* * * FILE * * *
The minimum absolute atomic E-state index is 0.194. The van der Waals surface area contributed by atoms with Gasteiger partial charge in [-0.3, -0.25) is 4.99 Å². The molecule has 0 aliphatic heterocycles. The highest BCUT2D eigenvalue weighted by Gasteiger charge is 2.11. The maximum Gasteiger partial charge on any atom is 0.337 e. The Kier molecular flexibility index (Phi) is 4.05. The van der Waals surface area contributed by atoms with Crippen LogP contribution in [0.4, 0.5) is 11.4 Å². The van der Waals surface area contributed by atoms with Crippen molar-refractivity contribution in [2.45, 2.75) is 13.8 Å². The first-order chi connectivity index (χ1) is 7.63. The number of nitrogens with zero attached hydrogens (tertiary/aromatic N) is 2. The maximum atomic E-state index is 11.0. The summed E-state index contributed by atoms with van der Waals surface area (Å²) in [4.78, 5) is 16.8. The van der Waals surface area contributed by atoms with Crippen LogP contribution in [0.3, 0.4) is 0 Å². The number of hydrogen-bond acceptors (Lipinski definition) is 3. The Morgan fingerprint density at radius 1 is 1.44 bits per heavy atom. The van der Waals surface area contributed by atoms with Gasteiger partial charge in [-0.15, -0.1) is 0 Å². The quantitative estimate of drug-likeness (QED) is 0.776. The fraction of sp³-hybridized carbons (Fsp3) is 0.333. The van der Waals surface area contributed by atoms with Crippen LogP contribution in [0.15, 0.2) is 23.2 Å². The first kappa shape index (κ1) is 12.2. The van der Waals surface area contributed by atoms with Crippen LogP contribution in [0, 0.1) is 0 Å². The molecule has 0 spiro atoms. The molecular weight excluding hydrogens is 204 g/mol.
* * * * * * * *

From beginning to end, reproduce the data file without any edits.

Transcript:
The minimum absolute atomic E-state index is 0.194. The van der Waals surface area contributed by atoms with Gasteiger partial charge in [-0.3, -0.25) is 4.99 Å². The molecule has 0 aliphatic heterocycles. The highest BCUT2D eigenvalue weighted by Gasteiger charge is 2.11. The maximum Gasteiger partial charge on any atom is 0.337 e. The Kier molecular flexibility index (Phi) is 4.05. The van der Waals surface area contributed by atoms with Crippen LogP contribution in [0.4, 0.5) is 11.4 Å². The van der Waals surface area contributed by atoms with Crippen molar-refractivity contribution in [2.45, 2.75) is 13.8 Å². The first-order chi connectivity index (χ1) is 7.63. The number of nitrogens with zero attached hydrogens (tertiary/aromatic N) is 2. The maximum atomic E-state index is 11.0. The summed E-state index contributed by atoms with van der Waals surface area (Å²) in [4.78, 5) is 16.8. The van der Waals surface area contributed by atoms with Crippen LogP contribution in [0.3, 0.4) is 0 Å². The number of hydrogen-bond acceptors (Lipinski definition) is 3. The Morgan fingerprint density at radius 1 is 1.44 bits per heavy atom. The van der Waals surface area contributed by atoms with Gasteiger partial charge in [-0.15, -0.1) is 0 Å². The quantitative estimate of drug-likeness (QED) is 0.776. The fraction of sp³-hybridized carbons (Fsp3) is 0.333. The van der Waals surface area contributed by atoms with Crippen LogP contribution in [0.15, 0.2) is 23.2 Å². The first kappa shape index (κ1) is 12.2. The van der Waals surface area contributed by atoms with Crippen LogP contribution in [0, 0.1) is 0 Å². The molecule has 0 spiro atoms. The molecular weight excluding hydrogens is 204 g/mol.